White House budget director Mick Mulvaney discusses the possible government shutdown on Jan. 19 during a press briefing at the White House in Washington, D.C.

The federal government shut down Friday night after the Senate blocked a short-term spending bill.

Government agencies are now in the process of shutting down. 

Here's what you need to know today:

Talks started again Saturday

Majority Leader Mitch McConnell, R-Ky., vowed early Saturday to keep the Senate in session, and the House reconvened at 9 a.m. Saturday to be ready to vote on whatever the Senate may pass.

More: The government shuts down after Senate blocks short-term spending bill

What's different today

Only “essential” government employees will report to work, so most federal agencies and departments are closed for now. 

The big difference this time around compared to the shutdown in 2013 is that monuments and parts of most national parks will remain open. Services that require staffing and maintenance, such as campgrounds, full service restrooms, and concessions that require some park staff or assistance will not be operating, the Interior Department said.

The mail is still being delivered, Social Security checks are still being processed, the Medicare and Medicaid programs are still running, and veterans’ hospitals are still operating.

More: The federal government has shut down. What's open, what's closed, what's different.

It could be short-lived

McConnell said Saturday he would offer a new option to keep the government funded through Feb. 8, rather than the Feb. 16 date that the rejected bill would have set.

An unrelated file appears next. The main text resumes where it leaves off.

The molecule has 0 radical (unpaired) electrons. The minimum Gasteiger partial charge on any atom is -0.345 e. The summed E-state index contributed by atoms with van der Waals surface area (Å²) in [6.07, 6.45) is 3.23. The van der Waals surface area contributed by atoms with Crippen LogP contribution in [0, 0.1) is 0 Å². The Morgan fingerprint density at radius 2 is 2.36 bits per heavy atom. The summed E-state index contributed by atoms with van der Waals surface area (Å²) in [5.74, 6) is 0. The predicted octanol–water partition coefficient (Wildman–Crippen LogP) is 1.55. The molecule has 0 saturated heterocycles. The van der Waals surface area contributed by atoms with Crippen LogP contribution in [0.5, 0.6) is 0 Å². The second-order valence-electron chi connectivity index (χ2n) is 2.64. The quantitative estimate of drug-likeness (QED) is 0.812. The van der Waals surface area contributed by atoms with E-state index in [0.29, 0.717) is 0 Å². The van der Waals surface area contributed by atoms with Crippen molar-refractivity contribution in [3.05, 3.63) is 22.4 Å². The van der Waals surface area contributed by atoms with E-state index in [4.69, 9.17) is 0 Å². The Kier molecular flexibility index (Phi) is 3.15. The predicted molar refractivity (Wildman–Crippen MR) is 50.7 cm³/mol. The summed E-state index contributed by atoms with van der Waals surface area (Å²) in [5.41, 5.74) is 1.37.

Senate Minority Leader Chuck Schumer, D-N.Y., said "there is a path forward."

"We can reach it quickly (Saturday)," he said. "The president and the four leaders should immediately sit down and finish this deal so the entire government can get back to work on Monday."

More: Polls suggest Trump and GOP could bear the shutdown blame

If the shutdown continues

If an agreement isn't met this weekend, some offices will remain closed, but not as many as the 2013 shutdown, White House budget director Mick Mulvaney said. The Trump administration's approach, if carried out, would be a reversal from the so-called "Washington Monument" strategy that administrations of both parties have used since shutdowns became more common during the Reagan administration. By closing some of the most popular and visible government services, the administration can put pressure on Congress to compromise and inflict less pain on citizens who use government services.

At least 26 federal agencies updated their shutdown contingency plans Friday in order to make the closures less onerous.

Mandatory spending like Social Security and disaster relief will continue, as they have in past shutdowns. Military troops, police and other essential workers would also continue, but their pay could be held up if the shutdown lasts more than a week. Even federal workers told not to report to work would likely be paid eventually — Congress has historically voted to pay them retroactively.